Absent from last month's Geneva auto show, and largely absent from recent discussions of electric car progress, have been Swiss NanoFlowcell and its flow-battery technology. Last week the company revealed that it has covered 218,000 test miles (350,000 kilometers) in its Quantino 48Volt test car, 125,000 on the road and 93,000 in a test lab. The company first showed its Quant cars at the 2014 and 2015 Geneva shows, first the gull-wing Quant E limousine, then the smaller, sporty Quantino the next year. DON'T MISS: Purdue scientists test flow battery for EVs, claim 300-mile range The cars use...
Nano Flowcell liquid-battery car briefly driven by outsider
A British car magazine briefly drove Nano Flowcell's prototype vehicles.Stephen Edelstein
Electric-drive cars should fuel, charging is 'dead end,' says NanoFlowcell
Well, here's a novel idea for electric-car fans to kick off the week with. Zero-emission cars powered by electric motors shouldn't use batteries that can be recharged, because a public charging network is "a dead end." Instead, they should use flow-cell batteries that can be "refueled" in minutes...John Voelcker
New Quant Flow-Cell Car Concepts Arrive, Still Dodgy On Details
The company NanoFlowcell offered an attention-getting list of claims for the Quant F prototype it revealed at the Geneva Motor Show this past week. They included an unlimited power source, zero emissions, acceleration from 0 to 62 mph in 2.8 seconds, and a top speed of 186 mph. Last year at Geneva...Bengt Halvorson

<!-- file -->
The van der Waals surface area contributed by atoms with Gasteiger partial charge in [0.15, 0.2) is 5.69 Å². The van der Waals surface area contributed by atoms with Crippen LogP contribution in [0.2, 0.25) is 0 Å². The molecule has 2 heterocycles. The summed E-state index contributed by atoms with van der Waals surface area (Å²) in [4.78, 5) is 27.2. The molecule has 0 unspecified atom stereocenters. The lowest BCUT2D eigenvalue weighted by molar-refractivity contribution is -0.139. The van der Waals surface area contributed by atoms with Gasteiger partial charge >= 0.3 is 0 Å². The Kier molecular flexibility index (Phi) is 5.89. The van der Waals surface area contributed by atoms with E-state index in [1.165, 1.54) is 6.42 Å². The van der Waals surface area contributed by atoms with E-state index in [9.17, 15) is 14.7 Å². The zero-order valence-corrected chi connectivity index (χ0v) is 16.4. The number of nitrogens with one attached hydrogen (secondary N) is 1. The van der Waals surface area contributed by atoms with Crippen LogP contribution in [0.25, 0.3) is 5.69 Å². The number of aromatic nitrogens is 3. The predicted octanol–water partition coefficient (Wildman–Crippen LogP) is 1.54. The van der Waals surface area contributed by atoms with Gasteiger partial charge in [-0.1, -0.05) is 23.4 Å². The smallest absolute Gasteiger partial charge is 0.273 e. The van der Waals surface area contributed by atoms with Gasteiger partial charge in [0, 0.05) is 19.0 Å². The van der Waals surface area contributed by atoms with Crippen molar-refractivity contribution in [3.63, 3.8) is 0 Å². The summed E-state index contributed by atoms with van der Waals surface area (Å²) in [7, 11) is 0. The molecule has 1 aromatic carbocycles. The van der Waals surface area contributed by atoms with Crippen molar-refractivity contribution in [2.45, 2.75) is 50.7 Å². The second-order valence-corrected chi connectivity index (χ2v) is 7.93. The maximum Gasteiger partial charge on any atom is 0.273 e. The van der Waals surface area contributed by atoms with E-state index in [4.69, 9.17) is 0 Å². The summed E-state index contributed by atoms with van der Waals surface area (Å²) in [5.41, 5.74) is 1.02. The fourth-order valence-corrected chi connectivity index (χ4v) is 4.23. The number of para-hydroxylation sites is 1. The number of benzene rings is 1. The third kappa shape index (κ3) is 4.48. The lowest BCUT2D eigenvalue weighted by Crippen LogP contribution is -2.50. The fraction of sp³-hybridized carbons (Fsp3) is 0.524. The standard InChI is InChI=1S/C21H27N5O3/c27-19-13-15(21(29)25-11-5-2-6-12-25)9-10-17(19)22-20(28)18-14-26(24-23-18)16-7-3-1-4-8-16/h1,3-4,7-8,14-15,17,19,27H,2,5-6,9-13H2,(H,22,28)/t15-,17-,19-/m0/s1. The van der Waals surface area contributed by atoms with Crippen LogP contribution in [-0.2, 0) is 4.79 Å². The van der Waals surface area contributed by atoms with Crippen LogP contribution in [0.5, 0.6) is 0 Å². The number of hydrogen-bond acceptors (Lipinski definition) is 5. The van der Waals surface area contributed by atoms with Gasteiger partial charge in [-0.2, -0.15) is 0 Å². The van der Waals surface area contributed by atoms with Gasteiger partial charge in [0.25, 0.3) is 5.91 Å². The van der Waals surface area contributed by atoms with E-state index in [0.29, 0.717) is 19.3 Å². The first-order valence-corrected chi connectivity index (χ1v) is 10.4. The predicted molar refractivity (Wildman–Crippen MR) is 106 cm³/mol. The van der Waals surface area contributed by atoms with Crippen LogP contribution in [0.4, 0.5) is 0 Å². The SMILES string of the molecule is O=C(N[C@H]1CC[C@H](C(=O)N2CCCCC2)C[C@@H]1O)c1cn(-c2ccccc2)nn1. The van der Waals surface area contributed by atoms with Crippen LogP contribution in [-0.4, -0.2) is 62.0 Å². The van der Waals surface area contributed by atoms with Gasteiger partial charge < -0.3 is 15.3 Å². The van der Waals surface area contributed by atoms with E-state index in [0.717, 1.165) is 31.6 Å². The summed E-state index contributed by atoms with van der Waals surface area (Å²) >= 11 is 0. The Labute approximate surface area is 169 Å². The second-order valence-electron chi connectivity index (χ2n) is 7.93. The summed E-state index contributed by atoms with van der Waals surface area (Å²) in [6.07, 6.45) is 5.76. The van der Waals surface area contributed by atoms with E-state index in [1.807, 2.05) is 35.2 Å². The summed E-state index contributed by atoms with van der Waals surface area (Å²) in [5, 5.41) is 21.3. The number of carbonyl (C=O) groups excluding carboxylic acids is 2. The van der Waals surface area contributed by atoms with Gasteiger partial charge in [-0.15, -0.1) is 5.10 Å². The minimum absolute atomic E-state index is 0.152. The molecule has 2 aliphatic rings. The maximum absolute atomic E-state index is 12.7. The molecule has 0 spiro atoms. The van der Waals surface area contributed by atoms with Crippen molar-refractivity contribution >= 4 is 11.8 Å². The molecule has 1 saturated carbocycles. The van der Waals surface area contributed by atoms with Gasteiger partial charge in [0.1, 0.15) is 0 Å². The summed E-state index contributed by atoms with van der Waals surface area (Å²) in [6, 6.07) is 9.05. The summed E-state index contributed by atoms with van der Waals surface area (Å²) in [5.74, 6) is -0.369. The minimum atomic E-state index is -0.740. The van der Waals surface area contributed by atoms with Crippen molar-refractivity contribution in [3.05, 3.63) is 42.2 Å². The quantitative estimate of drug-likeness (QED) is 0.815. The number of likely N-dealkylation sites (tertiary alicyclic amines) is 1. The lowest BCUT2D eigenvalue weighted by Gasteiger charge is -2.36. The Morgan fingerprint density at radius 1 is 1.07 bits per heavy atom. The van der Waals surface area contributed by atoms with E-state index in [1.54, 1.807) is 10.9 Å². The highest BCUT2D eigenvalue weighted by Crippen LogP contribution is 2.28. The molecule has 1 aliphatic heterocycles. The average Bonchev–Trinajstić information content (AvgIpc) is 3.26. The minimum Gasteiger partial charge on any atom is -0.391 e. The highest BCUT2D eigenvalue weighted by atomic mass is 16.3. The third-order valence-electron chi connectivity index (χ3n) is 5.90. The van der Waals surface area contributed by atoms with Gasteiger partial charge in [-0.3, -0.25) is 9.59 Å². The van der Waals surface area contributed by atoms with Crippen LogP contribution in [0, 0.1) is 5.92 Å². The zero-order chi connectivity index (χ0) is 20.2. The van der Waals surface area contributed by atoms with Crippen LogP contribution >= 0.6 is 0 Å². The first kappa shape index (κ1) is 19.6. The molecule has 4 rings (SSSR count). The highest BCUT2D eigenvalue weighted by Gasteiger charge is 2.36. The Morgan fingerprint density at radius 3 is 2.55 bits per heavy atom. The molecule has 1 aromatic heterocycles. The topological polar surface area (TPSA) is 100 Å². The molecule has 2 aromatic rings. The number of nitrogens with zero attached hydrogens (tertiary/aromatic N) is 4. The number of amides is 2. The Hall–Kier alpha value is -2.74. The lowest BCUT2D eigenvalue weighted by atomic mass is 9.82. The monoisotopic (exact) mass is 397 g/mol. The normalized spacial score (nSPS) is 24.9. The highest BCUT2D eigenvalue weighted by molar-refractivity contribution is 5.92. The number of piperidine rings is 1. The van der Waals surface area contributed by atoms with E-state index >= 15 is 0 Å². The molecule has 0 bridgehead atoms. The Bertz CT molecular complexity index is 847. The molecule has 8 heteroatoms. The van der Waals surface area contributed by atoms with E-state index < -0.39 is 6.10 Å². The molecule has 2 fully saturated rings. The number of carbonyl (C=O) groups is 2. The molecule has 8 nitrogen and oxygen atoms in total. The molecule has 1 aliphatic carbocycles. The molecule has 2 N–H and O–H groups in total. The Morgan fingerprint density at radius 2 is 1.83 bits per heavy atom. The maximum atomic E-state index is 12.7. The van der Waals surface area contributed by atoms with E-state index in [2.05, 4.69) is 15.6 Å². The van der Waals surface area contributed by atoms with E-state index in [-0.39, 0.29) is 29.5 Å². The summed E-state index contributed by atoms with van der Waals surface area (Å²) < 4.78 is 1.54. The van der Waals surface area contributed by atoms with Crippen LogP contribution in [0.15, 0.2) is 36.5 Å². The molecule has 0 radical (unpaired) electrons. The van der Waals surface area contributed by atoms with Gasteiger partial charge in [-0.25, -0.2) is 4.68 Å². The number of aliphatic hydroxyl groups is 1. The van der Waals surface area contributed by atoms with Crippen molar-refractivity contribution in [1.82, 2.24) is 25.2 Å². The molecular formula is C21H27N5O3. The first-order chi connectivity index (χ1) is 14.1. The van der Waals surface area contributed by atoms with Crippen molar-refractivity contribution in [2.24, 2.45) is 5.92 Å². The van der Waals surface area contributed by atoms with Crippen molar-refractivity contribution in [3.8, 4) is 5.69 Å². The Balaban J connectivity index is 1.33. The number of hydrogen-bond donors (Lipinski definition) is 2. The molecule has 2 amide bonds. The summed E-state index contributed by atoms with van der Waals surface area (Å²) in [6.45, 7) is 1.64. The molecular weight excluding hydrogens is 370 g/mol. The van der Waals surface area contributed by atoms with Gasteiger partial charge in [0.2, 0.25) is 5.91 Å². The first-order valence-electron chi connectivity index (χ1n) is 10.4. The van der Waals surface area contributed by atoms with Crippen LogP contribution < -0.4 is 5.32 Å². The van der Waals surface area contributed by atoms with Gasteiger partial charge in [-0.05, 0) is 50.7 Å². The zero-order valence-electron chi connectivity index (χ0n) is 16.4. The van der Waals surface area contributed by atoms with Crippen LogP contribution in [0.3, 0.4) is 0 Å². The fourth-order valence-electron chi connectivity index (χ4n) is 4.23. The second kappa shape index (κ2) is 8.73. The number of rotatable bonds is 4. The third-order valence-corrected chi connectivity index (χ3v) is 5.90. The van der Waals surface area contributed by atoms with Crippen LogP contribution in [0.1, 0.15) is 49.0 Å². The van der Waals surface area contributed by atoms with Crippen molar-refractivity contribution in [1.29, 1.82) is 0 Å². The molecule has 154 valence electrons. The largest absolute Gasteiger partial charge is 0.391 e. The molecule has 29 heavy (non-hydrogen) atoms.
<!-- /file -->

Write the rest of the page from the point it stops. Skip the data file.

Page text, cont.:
Quant F Electric Luxury Limo With Flow Cell Battery: Geneva Show Preview
The Quant F is an updated version of the Quant e-Sportlimousine that debuted in Geneva last year.Stephen Edelstein
Quant Limousine Concept Pioneers Flow Cell Power Unit At Geneva
The change has been so gradual you'd hardly notice. Rather than huge multi-cylinder or turbocharged engines, the average wild concept car shown at the Geneva Motor Show is typically powered by fuel cells or batteries, these days. Making its debut at the show this year is La Vecchia's Quant...Antony Ingram
Just two months ago, we published an April Fool's piece about a fictional new BP cell research project that would allow battery packs to be refilled at fuel station pumps. Truth is stranger than fiction, truly. Yesterday, the Massachusetts Institute of Technology described a nascent research project--a real one--involving a battery that could recharge fully in mere minutes, by pumping out and refilling tanks that contain thick liquids that serve as the cell's electrodes. Liquid electrodes The idea is that the cell's cathode and anode are not solid metallic compounds, as in current battery...